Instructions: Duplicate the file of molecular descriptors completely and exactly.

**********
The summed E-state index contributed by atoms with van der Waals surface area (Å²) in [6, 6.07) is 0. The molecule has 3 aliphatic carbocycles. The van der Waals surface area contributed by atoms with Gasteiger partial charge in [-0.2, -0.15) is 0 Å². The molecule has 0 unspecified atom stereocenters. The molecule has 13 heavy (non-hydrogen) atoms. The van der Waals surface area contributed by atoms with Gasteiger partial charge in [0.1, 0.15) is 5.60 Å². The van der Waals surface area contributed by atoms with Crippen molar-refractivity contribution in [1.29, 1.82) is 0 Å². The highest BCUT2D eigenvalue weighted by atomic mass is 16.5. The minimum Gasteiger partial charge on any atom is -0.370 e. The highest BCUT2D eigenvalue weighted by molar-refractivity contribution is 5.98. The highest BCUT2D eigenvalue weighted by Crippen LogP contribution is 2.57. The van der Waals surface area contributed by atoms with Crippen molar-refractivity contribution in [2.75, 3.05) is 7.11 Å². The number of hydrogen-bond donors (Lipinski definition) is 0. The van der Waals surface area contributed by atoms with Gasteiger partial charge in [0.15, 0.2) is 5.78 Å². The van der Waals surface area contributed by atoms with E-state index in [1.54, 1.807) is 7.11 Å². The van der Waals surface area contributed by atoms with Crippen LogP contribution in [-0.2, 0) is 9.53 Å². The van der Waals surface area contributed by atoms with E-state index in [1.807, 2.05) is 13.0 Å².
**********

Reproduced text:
The summed E-state index contributed by atoms with van der Waals surface area (Å²) in [6, 6.07) is 0. The molecule has 3 aliphatic carbocycles. The van der Waals surface area contributed by atoms with Gasteiger partial charge in [-0.2, -0.15) is 0 Å². The molecule has 0 unspecified atom stereocenters. The molecule has 13 heavy (non-hydrogen) atoms. The van der Waals surface area contributed by atoms with Gasteiger partial charge in [0.1, 0.15) is 5.60 Å². The van der Waals surface area contributed by atoms with Crippen molar-refractivity contribution in [1.29, 1.82) is 0 Å². The highest BCUT2D eigenvalue weighted by atomic mass is 16.5. The minimum Gasteiger partial charge on any atom is -0.370 e. The highest BCUT2D eigenvalue weighted by molar-refractivity contribution is 5.98. The highest BCUT2D eigenvalue weighted by Crippen LogP contribution is 2.57. The van der Waals surface area contributed by atoms with Crippen molar-refractivity contribution in [2.75, 3.05) is 7.11 Å². The number of hydrogen-bond donors (Lipinski definition) is 0. The van der Waals surface area contributed by atoms with Gasteiger partial charge in [0.15, 0.2) is 5.78 Å². The van der Waals surface area contributed by atoms with E-state index in [1.54, 1.807) is 7.11 Å². The van der Waals surface area contributed by atoms with Crippen LogP contribution in [-0.2, 0) is 9.53 Å². The van der Waals surface area contributed by atoms with E-state index in [1.807, 2.05) is 13.0 Å².